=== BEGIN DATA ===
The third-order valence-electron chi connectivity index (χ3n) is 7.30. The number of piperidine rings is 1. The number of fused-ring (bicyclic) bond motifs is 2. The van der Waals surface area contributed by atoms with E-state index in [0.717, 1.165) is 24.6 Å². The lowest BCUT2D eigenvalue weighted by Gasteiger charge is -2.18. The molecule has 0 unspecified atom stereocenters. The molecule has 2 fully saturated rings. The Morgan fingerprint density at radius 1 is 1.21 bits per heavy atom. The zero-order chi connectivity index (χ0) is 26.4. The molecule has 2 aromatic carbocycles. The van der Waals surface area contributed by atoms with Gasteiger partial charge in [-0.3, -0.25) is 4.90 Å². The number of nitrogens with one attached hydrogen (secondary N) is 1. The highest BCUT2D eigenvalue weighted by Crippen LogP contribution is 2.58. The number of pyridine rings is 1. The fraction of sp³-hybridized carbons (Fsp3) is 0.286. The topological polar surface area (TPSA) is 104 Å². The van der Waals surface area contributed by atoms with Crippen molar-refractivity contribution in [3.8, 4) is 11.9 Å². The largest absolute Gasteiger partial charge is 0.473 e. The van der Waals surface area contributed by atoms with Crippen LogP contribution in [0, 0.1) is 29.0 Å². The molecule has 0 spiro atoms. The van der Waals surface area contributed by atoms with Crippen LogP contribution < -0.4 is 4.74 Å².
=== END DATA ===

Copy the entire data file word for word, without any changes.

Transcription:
The third-order valence-electron chi connectivity index (χ3n) is 7.30. The number of piperidine rings is 1. The number of fused-ring (bicyclic) bond motifs is 2. The van der Waals surface area contributed by atoms with E-state index in [0.717, 1.165) is 24.6 Å². The lowest BCUT2D eigenvalue weighted by Gasteiger charge is -2.18. The molecule has 0 unspecified atom stereocenters. The molecule has 2 fully saturated rings. The Morgan fingerprint density at radius 1 is 1.21 bits per heavy atom. The zero-order chi connectivity index (χ0) is 26.4. The molecule has 2 aromatic carbocycles. The van der Waals surface area contributed by atoms with Gasteiger partial charge in [-0.3, -0.25) is 4.90 Å². The number of nitrogens with one attached hydrogen (secondary N) is 1. The highest BCUT2D eigenvalue weighted by Crippen LogP contribution is 2.58. The number of pyridine rings is 1. The fraction of sp³-hybridized carbons (Fsp3) is 0.286. The topological polar surface area (TPSA) is 104 Å². The van der Waals surface area contributed by atoms with Crippen molar-refractivity contribution in [3.8, 4) is 11.9 Å². The largest absolute Gasteiger partial charge is 0.473 e. The van der Waals surface area contributed by atoms with Crippen LogP contribution in [0, 0.1) is 29.0 Å². The molecule has 0 spiro atoms. The van der Waals surface area contributed by atoms with Crippen LogP contribution < -0.4 is 4.74 Å².